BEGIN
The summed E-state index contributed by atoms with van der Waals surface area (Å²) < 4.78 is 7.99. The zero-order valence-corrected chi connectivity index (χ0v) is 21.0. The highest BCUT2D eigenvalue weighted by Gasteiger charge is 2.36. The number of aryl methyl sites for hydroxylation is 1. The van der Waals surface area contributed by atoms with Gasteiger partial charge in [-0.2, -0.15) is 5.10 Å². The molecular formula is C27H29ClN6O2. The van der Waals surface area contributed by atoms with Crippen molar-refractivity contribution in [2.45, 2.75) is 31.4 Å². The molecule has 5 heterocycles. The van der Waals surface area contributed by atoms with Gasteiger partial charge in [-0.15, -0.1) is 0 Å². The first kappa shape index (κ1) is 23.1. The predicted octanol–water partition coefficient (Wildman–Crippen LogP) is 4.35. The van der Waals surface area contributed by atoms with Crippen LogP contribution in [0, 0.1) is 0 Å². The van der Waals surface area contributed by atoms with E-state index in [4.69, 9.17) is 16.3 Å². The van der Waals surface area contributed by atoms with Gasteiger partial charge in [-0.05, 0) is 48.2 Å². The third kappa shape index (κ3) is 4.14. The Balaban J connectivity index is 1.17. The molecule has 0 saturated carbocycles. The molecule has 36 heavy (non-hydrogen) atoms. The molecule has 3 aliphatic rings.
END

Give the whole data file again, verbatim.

The summed E-state index contributed by atoms with van der Waals surface area (Å²) < 4.78 is 7.99. The zero-order valence-corrected chi connectivity index (χ0v) is 21.0. The highest BCUT2D eigenvalue weighted by Gasteiger charge is 2.36. The number of aryl methyl sites for hydroxylation is 1. The van der Waals surface area contributed by atoms with Gasteiger partial charge in [-0.2, -0.15) is 5.10 Å². The molecular formula is C27H29ClN6O2. The van der Waals surface area contributed by atoms with Crippen molar-refractivity contribution in [2.45, 2.75) is 31.4 Å². The molecule has 5 heterocycles. The van der Waals surface area contributed by atoms with Gasteiger partial charge in [-0.15, -0.1) is 0 Å². The first kappa shape index (κ1) is 23.1. The predicted octanol–water partition coefficient (Wildman–Crippen LogP) is 4.35. The van der Waals surface area contributed by atoms with Crippen LogP contribution in [0, 0.1) is 0 Å². The van der Waals surface area contributed by atoms with E-state index in [4.69, 9.17) is 16.3 Å². The van der Waals surface area contributed by atoms with Gasteiger partial charge in [-0.05, 0) is 48.2 Å². The third kappa shape index (κ3) is 4.14. The Balaban J connectivity index is 1.17. The molecule has 0 saturated carbocycles. The molecule has 36 heavy (non-hydrogen) atoms. The molecule has 3 aliphatic rings.